Lebanon anticipates Hariri’s return; Aoun’s adviser says that ties with KSA ‘have not reached point of no-return’

Posters showing resigned Lebanese prime minister Saad Hariri are seen in Beirut on November 15, 2017. Words on poster reads "We are all with you". (REUTERS/Jamal Saidi)
Updated 16 November 2017
0

Lebanon anticipates Hariri’s return; Aoun’s adviser says that ties with KSA ‘have not reached point of no-return’

BEIRUT: The political anxiety that Lebanon has been through after the resignation of Prime Minister Saad Hariri in Riyadh and his stay in the Saudi capital has become anticipation for his return to Beirut.

A proposed French solution to the crisis may have helped the political dialogue in Lebanon change from discussion of the justifications Hariri gave in his resignation statement to a focus on the way they were presented, which led to tension in the relations between Saudi Arabia and Lebanon.

President Michel Aoun expressed hope that “Hariri’s acceptance of French President Macron’s invitation to visit Paris with his family would constitute a gateway for (finding) a solution to the crisis, which was caused by Hariri’s announcement of his resignation from Riyadh, with all the ambiguity that has caused about his situation.”

Aoun added, “Prime Minister Hariri accepted the invitation of Macron."

President Aoun said that he would “wait for Hariri’s return to Beirut to discuss with him the issue of resignation, which hasn’t been accepted up to now, and when he comes he’ll decide whether he still wants to resign or resume his position as prime minister. The resignation must be presented in Lebanon, and he has to stay in Lebanon until a new government is formed, because a caretaker prime minister is supposed to be in Lebanon.”

Elias Bou Saab, President Aoun’s adviser for international affairs, said that the president’s statements on Wednesday were not meant to escalate the situation with Saudi Arabia but to get it back to "dialogue and communication.” He stressed that relations between Lebanon and Saudi Arabia “have not reached the point of no-return.”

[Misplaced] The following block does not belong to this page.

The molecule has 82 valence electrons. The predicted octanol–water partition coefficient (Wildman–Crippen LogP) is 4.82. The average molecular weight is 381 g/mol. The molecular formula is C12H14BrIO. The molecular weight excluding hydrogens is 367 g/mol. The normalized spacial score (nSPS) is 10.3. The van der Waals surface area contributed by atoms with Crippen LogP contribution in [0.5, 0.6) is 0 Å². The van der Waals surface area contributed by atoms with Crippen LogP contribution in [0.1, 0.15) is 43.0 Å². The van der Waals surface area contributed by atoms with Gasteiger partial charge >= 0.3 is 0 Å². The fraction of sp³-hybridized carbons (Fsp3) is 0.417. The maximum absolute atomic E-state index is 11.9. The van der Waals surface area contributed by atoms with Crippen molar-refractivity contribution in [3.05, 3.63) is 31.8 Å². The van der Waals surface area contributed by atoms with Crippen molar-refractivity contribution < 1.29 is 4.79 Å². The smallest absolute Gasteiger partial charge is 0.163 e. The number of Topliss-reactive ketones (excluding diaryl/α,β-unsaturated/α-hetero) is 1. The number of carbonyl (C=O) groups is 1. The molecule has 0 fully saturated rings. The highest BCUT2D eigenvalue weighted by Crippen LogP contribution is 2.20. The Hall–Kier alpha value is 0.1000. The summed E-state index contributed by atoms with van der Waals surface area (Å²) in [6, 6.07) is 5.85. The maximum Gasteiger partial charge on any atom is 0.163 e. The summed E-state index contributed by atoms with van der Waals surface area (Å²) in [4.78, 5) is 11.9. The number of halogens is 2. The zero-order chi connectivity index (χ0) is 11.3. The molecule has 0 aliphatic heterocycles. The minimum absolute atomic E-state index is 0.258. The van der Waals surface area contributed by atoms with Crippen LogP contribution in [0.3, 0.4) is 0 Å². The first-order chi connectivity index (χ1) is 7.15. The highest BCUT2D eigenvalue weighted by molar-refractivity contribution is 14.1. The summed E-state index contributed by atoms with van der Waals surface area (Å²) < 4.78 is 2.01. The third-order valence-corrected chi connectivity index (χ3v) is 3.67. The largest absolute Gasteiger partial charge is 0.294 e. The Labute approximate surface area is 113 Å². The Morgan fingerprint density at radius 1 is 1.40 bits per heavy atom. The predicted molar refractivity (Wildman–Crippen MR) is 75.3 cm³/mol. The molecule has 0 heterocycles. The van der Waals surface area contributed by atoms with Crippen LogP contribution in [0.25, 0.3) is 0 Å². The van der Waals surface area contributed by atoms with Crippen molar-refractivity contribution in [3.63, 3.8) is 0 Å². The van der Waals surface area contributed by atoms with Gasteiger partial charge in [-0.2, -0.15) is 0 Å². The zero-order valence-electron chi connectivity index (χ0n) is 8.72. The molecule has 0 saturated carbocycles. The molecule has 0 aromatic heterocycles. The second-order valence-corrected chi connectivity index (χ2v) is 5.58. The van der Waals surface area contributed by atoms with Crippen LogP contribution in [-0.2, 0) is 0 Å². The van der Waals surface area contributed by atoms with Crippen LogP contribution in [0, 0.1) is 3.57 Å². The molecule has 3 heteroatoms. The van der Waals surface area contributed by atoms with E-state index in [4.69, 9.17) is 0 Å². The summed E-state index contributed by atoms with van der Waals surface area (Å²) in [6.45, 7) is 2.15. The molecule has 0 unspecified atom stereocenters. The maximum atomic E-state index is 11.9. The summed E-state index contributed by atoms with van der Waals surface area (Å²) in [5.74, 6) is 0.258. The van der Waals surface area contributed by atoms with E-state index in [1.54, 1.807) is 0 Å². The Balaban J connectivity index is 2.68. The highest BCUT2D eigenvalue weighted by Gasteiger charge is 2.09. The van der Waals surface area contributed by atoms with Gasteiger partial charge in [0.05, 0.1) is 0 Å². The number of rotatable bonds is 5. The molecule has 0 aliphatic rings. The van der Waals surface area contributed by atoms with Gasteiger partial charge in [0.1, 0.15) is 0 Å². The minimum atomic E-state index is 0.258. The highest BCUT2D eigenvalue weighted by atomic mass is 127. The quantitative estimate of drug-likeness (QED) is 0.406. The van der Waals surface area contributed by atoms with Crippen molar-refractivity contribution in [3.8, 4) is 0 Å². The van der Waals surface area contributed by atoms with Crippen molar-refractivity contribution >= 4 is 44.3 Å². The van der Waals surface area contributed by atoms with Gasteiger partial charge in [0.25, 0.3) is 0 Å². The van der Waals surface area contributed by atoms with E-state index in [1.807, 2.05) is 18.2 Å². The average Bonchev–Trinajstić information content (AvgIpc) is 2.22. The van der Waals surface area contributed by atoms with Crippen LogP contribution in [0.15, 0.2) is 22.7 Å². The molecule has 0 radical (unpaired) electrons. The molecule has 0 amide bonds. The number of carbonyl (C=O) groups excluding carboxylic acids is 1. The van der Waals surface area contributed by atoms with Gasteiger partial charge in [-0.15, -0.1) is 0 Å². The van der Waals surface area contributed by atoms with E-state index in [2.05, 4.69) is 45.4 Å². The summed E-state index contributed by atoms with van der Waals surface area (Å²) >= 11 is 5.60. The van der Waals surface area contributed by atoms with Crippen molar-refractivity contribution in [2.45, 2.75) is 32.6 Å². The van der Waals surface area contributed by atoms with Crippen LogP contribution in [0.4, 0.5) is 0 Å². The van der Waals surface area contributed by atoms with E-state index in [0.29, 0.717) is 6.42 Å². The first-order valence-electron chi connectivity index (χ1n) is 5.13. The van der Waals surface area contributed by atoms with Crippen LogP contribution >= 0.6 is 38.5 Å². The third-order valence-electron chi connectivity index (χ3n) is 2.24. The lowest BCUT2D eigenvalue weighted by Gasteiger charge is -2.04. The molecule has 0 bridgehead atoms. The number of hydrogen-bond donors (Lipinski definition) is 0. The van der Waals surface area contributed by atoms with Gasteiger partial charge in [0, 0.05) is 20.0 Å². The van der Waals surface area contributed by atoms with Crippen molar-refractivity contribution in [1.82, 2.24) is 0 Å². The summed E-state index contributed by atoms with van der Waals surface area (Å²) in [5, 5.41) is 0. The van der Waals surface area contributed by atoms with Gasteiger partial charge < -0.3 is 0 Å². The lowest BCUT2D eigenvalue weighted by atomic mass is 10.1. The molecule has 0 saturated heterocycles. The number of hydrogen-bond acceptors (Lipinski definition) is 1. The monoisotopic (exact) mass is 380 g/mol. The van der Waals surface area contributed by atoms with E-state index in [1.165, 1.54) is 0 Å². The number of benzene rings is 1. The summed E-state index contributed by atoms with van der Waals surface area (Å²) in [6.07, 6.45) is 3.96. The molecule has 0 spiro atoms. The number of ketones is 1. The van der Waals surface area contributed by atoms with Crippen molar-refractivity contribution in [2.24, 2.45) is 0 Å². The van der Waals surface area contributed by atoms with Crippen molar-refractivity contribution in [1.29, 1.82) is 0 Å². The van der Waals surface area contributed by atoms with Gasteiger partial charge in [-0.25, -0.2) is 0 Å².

Likaa Al-Joumhouria (Forum of the Republic), under the leadership of former President Michel Suleiman, called for “calm on the Saudi-Lebanon line, and for waiting for the return of Hariri to avoid raising tension between the two brotherly countries.” The forum hoped that the causes that forced Hariri into this situation would be “dealt with in a way that would guarantee the neutrality of Lebanon away from conflicts.”

Sheikh Abdul Latif Derian, the grand mufti of Lebanon, said that “the relationship between Lebanon and the Kingdom of Saudi Arabia has been strong and deeply rooted since the independence of Lebanon, and it should be preserved, maintained and fortified, no matter what conditions Lebanon may experience. Lebanon needs the help of its Arab brethren, primarily Saudi Arabia, to solve the crisis it has been going through following the resignation of Prime Minister Saad Hariri, and to review the causes of the resignation."

Mustapha Allouch, member of the Politburo of the Future Movement, said in a statement to Al-Markazia news agency that “a superficial treatment of the crisis would not contribute to the solution but rather lead to repercussions complicating the situation even further.” Allouch said that “the return of Hariri is certainly linked to specific understandings between the Kingdom and European countries.”